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LOCAL ELECTIONS : JUDGES : Order in the Races: Judicial Campaigners Proceeding in Courtly Manner : Candidates for openings in Superior Court and Westminster Municipal Court run in deliberately low-key way.

TIMES STAFF WRITER

It’s unusual, to say the least: Two campaigns are being quietly waged with virtually no accusations or political arguments, hardly any fund raising or campaign literature and only a few speeches.

Yet, these races will put two new judges on the bench in Orange County for six-year terms.

Welcome to the ever-so-polite world of judicial campaigning, where the candidates are so full of praise for one another that they hardly seem like competitors.

The races are permeated by an unspoken code that makes super-aggressive campaigning too, well, unseemly . And for the three candidates who are sitting judges, that feeling is enhanced by very real rules: the canons of judicial ethics forbid them from soliciting money themselves.

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All this has combined to produce two races that are so low-key as to be nearly invisible.

There are two vacancies, and three candidates vying for each one. The spots were created by the retirement of Superior Court Judge Frank Domenichini and Westminster Municipal Judge William L. Mock. Since it might be tough for any one contender in a three-way race to garner more than 50% of the vote, a November runoff election is viewed as likely.

Thirty-five other Superior and Municipal Court judges came up for reelection this year, but none was challenged.

In the race for Domenichini’s Superior Court seat, the candidates are: Robert E. Thomas, Glenn Mahler and Daniel Charles Dutcher.

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Dutcher, 59, of Santa Ana, a Municipal Court judge in Westminster, has run the ultimate low-profile campaign: He has sought no endorsements, solicited no contributions and made only one speech. Dutcher says he believes that seeking support from special interest groups would compromise his judicial impartiality and independence.

Dutcher, who was elected to the bench in 1982 after winning a much-publicized court battle challenging his opponent’s residency, considers himself “middle of the road” in his approach to the law and says he prides himself on treating those before him in a “humane” manner.

Mahler, 42, of Irvine, a Municipal Court judge in Newport Beach, has relied on friends and colleagues to spread the word about his reputation after 13 years on the bench as a traffic referee, commissioner and judge. Mahler says he wants voters to know that he is a hard worker who is usually the first judge in the courthouse in the morning and the last one out at night.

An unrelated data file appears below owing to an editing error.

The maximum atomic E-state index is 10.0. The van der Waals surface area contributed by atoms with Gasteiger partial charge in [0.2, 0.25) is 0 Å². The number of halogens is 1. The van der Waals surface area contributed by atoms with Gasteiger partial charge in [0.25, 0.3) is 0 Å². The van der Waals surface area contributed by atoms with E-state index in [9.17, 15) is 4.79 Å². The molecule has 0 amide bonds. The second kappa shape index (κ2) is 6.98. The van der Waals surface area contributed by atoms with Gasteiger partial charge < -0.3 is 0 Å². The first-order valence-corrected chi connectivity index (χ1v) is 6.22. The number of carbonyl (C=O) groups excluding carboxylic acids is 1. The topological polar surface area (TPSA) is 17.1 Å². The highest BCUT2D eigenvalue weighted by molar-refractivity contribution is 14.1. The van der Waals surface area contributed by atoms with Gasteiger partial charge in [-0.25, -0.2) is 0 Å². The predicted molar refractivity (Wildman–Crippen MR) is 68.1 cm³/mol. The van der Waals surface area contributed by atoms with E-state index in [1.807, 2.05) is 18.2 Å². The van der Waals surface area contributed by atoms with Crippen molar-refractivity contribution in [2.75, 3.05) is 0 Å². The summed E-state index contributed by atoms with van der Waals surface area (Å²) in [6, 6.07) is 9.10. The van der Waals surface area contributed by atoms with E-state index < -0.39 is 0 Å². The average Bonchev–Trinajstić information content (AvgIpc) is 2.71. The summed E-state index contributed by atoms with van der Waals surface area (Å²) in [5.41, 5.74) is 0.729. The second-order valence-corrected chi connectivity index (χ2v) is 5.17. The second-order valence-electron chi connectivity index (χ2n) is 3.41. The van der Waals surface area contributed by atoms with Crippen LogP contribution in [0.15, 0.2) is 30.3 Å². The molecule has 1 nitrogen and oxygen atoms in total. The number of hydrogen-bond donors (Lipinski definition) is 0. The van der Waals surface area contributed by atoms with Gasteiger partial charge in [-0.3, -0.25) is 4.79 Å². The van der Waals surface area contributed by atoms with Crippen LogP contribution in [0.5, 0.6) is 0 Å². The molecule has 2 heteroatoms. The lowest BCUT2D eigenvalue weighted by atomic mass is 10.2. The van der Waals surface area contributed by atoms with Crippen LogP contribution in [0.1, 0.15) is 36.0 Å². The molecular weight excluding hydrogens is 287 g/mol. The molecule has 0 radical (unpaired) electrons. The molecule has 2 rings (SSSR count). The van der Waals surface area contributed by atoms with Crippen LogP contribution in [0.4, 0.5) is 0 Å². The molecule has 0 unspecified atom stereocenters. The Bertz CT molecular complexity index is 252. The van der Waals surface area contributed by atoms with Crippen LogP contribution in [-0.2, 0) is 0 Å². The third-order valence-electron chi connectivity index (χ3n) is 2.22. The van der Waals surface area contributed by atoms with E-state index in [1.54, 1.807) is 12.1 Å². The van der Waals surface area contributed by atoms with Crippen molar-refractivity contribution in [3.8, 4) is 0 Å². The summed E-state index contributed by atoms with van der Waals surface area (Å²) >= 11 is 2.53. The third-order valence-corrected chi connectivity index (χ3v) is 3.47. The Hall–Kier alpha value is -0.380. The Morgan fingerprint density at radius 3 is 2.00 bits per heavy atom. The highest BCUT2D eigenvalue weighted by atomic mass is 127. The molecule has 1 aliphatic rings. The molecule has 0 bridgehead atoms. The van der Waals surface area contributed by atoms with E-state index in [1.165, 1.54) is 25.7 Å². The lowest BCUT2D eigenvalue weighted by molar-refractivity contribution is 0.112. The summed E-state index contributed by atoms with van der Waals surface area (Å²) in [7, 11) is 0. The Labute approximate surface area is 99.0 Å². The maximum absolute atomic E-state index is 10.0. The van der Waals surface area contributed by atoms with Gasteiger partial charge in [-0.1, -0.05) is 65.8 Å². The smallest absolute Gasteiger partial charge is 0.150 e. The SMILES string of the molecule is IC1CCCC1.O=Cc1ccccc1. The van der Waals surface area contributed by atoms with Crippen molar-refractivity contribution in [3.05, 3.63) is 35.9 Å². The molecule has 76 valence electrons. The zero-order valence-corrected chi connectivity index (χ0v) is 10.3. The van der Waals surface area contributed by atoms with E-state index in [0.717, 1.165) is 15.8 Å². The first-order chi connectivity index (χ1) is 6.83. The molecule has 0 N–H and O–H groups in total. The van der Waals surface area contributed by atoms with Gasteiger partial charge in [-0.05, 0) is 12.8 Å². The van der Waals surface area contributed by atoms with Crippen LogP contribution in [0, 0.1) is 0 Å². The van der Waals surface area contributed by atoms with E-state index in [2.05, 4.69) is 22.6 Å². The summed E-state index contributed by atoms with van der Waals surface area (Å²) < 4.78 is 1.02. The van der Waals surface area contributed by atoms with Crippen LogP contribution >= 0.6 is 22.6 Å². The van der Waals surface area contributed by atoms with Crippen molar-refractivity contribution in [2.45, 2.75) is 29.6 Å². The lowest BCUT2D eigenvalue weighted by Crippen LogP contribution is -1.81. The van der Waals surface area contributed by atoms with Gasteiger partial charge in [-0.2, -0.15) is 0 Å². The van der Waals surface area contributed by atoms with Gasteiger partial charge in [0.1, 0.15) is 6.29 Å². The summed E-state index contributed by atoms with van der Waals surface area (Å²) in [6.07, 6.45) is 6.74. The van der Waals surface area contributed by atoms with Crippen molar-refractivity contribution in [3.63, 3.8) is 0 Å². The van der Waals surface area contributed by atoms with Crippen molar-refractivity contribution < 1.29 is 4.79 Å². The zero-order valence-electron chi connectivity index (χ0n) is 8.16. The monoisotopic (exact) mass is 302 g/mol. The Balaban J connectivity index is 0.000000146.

Mahler also has refused all campaign contributions.

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Mahler is concerned that the much-touted “fast-track” program of expediting civil cases in Superior Court has imposed longer delays on the civil cases that are not part of that program. Some of the burden could be eased by doubling the Municipal Court’s limit of $25,000 in damages to allow more cases to be filed there, Mahler said. Another courthouse and more judges are also required, he said.

Thomas, 48, of Newport Beach, has been a Municipal Court judge in Santa Ana for 9 1/2 years. A proponent of the death penalty, Thomas depicts himself as tough on crime. He says he is dedicated to protecting neighborhoods from criminals and pledges to deal sternly with drunk drivers, drug dealers, “gang thugs” and hard-core criminals.

Thomas’ stance has garnered endorsements from many law enforcement groups, including the Orange County Deputy Sheriffs, Deputy District Attorneys and Deputy Marshals associations and the police chiefs of Santa Ana and Laguna Beach, in addition to dozens of Orange County judges and the California Republican Assembly.

In Thomas’ view, the Superior Court’s biggest problem is the delays it poses to litigants. He hopes that the court will keep up its aggressive stand on trying new programs to expedite trials, such as transferring bulky paper case files into the computer system so they can be quickly circulated around the courthouse.

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In the race for Mock’s Municipal Court seat, the candidates are: Donald S. Macintyre, Ross I. Gallen and Ralph Hansen.

Gallen, 49, an attorney, has launched perhaps the most vigorous judicial campaign of the election. The Irvine resident walks precincts, pressing literature into people’s hands. He appears in a commercial on local cable TV. He bills himself as a law-and-order candidate who will be tough on criminals and has won the endorsement of Rep. Robert K. Dornan (R-Garden Grove).

Yet, Gallen says he believes that Municipal Court is a place where young offenders can still be turned around. If elected, Gallen hopes to tailor sentences to enhance a defendant’s chance of rehabilitation, whether through a stiff jail term or a community service project.

Hansen, 57, also an attorney, says he, too, believes in the rehabilitative value of work for those convicted of crimes. He would like to see a stronger judicial crackdown on crimes involving alcohol, such as drunk driving, and he says he believes that sentencing offenders to pick up trash or rake leaves makes a greater impact on them than simply imposing fines.